Red Light Therapy for Headaches and Migraines: Relief for Relentless Pain

Headaches are a common affliction, with half to two thirds of the world’s population having suffered from at least one in the last year. It’s also estimated that 1.7–4% of the world’s population suffers from headaches on 15 or more days each month. This can have severe consequences, both for the individual and on a societal level. In fact, according to the Global Burden of Disease study 2019, headache disorders were the third highest cause of years lost due to disability (the number of years with a lower quality of life due to disease) in 2019. Migraines accounted for 88.2% of these headache disorders.  


Headache disorder sufferers often have difficulty managing their pain. Many rely on medication, which can come with a laundry list of side effects that may themselves contribute to a lower quality of life.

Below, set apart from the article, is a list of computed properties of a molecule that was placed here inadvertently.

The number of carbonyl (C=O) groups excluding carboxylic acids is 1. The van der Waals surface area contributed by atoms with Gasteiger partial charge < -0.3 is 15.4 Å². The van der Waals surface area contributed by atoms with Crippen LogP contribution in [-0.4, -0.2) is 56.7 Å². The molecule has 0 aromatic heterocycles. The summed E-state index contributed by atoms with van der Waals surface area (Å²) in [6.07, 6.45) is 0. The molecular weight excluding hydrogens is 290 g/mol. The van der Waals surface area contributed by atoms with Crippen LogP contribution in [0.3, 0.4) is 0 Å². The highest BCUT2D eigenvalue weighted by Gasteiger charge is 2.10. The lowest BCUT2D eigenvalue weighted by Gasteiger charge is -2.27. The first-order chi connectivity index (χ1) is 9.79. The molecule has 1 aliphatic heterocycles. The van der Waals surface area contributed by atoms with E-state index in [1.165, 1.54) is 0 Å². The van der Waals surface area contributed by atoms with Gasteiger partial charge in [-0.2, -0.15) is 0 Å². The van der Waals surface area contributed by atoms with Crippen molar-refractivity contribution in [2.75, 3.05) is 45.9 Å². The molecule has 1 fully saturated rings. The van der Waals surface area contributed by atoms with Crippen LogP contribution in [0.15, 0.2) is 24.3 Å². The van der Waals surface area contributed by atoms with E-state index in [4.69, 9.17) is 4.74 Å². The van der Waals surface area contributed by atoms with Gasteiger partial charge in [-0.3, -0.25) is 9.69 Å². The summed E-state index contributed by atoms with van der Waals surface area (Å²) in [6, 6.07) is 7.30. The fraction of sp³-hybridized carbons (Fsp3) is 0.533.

There is some good news, however. A growing body of research indicates that red light therapy may be a safe and effective alternative to medication in the treatment of headache and migraines. This article will take a quick look at what researchers have found so far—but first, what do we mean by headache and headache disorders?

Types of Headache Disorders

Some examples of headache disorders include:

  • Migraine: Usually recurring and often lifelong, they can be moderate to severe and can last several days. Pain often occurs only on one side, and is often accompanied by nausea. 
  • Cluster headaches: These short but painful attacks typically occur around one eye several times a day, and can cause the affected eye to water and sometimes droop. The nose can also run or be blocked on the affected side.